To reach that goal, submersible aeration is preferred, which may eliminate the need for surface aerators. Surface aerators can provide an odor cap, but because they aerate only a few feet of water near the surface, only that zone absorbs odors from below. This does very little to improve overall water quality.
The two most common options for submersible aerators are the diffuser type and the venturi or eductor type.
DIFFUSER VS VENTURI
Diffuser aerators allow air to pass thru, usually from a blower or compressor. The amount of air can be easily controlled and increased and therefore increased oxygen is delivered.
Venturi-type aerators require flowing water to create a vacuum to suck in the air. Air volume is limited by water flow and pump pressure. Increase the water flow and the pressure increases air flow. The primary advantage comes when there is an existing pump system present in the pit or tank.
A venturi-type aerator on an existing pump helps reduce overall cost.
Adding a venturi-type submersible aerator to an existing pump helps reduce overall cost even with the added electrical demand. A concern with such a system is that the pressure drop at the venturi may limit the pump to where it does not provide enough pressure to allow the venturi to work properly. Using an existing pump can provide advantages so long as the pump is properly sized and takes into consideration performance decline over time.
In general, when comparing diffuser-type systems to venturi-type systems, capital expenditure on the diffuser system can be 50 to 70 percent higher than a venturi system. On the other hand, operating expense on the venturi system can be more than 300 percent higher than a diffuser. Careful evaluation of the aeration design is advised.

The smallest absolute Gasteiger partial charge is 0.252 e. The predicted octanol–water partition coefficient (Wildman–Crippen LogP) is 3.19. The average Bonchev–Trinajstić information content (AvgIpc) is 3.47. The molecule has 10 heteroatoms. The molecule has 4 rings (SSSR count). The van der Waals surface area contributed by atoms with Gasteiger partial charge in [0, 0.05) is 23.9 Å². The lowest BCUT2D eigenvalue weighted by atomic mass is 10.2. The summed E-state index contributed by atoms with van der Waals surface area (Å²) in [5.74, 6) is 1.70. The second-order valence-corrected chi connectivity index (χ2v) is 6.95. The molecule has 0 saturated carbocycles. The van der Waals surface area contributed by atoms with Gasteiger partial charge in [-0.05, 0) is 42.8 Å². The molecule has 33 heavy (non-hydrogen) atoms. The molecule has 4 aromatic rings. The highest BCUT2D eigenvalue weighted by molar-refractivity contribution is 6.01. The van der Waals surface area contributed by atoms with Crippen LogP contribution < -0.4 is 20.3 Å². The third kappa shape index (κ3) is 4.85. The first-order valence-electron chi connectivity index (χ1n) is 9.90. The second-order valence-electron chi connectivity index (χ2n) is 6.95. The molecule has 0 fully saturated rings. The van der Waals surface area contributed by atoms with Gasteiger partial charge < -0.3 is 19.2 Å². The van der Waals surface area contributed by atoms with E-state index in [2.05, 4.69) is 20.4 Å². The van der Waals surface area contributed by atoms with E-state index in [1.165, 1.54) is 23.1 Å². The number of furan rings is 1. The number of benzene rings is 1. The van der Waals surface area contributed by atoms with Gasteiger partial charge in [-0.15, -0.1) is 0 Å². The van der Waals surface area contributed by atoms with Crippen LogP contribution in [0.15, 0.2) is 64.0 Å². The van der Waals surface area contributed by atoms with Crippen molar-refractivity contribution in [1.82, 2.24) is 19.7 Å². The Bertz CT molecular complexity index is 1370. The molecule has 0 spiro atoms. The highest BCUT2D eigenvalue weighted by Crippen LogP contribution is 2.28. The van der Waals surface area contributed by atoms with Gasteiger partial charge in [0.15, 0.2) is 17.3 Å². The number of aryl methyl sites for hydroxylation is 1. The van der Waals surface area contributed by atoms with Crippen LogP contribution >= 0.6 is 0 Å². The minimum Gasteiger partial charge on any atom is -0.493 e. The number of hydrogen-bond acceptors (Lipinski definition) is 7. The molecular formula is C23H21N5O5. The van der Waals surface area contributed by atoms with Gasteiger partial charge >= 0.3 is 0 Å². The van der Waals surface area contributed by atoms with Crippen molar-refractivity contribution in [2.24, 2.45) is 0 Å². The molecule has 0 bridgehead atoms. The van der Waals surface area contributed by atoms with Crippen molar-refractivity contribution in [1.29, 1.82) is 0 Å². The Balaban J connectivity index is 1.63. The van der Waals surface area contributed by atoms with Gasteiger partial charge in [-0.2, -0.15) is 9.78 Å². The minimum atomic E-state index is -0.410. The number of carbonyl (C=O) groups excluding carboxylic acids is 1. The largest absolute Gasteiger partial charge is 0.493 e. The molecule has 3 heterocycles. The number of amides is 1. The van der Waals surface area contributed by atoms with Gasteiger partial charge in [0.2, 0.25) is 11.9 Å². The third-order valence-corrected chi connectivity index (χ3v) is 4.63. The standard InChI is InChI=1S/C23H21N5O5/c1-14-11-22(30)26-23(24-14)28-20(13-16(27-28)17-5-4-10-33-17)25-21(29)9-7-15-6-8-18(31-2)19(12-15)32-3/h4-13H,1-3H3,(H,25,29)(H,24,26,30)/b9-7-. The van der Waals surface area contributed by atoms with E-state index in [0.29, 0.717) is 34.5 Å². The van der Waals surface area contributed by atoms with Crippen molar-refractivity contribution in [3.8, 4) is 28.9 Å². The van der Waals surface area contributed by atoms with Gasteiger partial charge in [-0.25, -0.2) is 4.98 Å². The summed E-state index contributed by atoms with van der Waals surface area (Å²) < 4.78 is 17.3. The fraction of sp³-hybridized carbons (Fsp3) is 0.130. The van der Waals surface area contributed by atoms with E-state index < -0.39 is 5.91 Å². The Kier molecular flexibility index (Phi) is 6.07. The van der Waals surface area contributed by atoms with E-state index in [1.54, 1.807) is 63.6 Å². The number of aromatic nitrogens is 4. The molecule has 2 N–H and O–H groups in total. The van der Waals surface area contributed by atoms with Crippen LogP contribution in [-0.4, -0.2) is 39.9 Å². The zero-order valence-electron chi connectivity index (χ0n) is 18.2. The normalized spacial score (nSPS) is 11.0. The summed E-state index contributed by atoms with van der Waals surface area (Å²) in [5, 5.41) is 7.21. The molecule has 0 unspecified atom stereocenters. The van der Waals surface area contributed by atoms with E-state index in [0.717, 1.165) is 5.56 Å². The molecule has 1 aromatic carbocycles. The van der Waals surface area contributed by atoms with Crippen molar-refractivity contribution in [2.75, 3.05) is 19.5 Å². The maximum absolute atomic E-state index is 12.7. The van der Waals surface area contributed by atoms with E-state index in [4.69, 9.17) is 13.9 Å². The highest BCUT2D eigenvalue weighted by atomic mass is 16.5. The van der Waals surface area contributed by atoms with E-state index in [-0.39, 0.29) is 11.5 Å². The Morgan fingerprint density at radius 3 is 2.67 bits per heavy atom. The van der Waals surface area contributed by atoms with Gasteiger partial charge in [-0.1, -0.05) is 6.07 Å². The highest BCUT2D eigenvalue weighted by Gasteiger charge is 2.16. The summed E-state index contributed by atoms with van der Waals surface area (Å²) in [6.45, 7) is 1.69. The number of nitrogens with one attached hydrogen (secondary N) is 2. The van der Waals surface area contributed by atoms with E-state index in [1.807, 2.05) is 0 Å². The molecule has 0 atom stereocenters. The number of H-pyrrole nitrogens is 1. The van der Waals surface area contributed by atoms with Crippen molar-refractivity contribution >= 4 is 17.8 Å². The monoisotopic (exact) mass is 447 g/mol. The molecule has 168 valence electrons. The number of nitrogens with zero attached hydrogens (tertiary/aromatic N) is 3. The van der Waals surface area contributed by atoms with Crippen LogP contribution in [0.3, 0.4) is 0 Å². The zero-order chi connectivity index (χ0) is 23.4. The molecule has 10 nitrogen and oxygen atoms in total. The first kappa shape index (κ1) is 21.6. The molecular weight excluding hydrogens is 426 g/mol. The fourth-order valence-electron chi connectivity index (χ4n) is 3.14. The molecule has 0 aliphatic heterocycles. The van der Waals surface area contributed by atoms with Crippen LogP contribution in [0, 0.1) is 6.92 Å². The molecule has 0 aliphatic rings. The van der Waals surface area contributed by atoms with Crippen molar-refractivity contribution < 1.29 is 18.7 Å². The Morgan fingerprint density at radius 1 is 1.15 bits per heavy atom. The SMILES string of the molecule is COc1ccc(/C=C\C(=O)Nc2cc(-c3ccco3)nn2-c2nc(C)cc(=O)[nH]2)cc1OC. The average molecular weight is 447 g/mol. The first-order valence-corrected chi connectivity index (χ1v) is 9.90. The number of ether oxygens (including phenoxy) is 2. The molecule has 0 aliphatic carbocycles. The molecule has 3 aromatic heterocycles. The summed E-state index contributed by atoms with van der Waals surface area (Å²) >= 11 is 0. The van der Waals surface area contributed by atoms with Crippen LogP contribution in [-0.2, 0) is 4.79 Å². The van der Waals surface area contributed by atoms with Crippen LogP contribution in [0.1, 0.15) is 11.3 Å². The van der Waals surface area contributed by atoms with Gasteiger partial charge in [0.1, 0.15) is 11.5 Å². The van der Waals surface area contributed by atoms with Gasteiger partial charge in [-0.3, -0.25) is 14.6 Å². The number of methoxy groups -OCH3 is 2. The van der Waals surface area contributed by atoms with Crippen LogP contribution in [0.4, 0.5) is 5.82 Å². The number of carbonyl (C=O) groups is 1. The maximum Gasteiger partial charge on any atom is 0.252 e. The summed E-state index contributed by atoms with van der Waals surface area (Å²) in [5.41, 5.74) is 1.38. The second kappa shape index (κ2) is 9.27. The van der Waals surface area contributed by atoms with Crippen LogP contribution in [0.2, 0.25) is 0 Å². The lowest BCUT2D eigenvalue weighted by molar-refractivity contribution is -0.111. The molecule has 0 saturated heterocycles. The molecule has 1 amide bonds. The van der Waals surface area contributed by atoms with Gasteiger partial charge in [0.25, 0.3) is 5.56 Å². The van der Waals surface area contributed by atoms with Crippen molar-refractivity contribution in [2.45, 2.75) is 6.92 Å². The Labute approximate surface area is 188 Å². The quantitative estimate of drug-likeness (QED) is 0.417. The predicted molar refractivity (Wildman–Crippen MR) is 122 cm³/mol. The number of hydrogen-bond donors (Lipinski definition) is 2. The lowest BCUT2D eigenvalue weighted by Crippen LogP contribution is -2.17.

AERATION COST COMPARISON, 400,000 BBL PIT
In the case shown above, the venturi system carries a lower initial cost. However, the additional utility cost means that by year two, the venturi system is more expensive. In larger pits, pump performance will also affect long-term effectiveness of the venturi system.
Because both types of aerators have applications in the oilfield, Hydrozonix offers both venturi and diffuser-type aeration systems. Unfortunately, there have been instances of venturi systems being misapplied.
It is incorrect to compare a blower and diffuser system to a venturi without a pump. Without a pump, a venturi system does not operate. In cases where an existing pump may not be included in an analysis of aerator efficiency, the increase in power demand must to be factored into the operating cost estimate.
More importantly, can the flow rate of the existing pump provide enough vacuum to supply all air required considering that the pressure drop across a venturi will change the overall flow rate?
To properly compare systems, some basic information is required:
1. Calculate oxygen demand of the water. This done by combining the oxygen consuming compounds such as iron, sulfides and bacteria that are present and adding a little extra oxygen to maintain positive oxidation reduction potential;
2. Determine how much air is needed to achieve the desired amount of oxygen to be introduced. The oxygen transfer efficiency should be calculated for each option considered. This determines pump size for a venturi system or blower size for a diffuser system;
3. With the dimensions of a given pit or tank, will there be enough flow to distribute oxygen throughout?
BACTERIA AND OXYGEN
At this point of the discussion, the size of the bubbles doing the aerating comes into play.
Bubbles rise and larger bubbles rise faster. The faster a bubble rises, the less time for oxygen to be absorbed into the water. So small bubbles are better.
Smaller bubbles also have more surface area which helps increase oxygen transfer. Taken together, smaller bubbles provide a combination of slower rise and more surface area for additional oxygen transfer.
Most venturi systems can provide micro-bubbles or larger. Diffusers, on the other hand, can provide different bubble sizes with costs increasing from coarse to finebubble diffusers.
However, a cost comparison is not as simple as that. The increasing cost of smaller bubbles can be greater than the efficiency gains in oxygen transfer. As a result, it may be more economical to go with larger bubbles.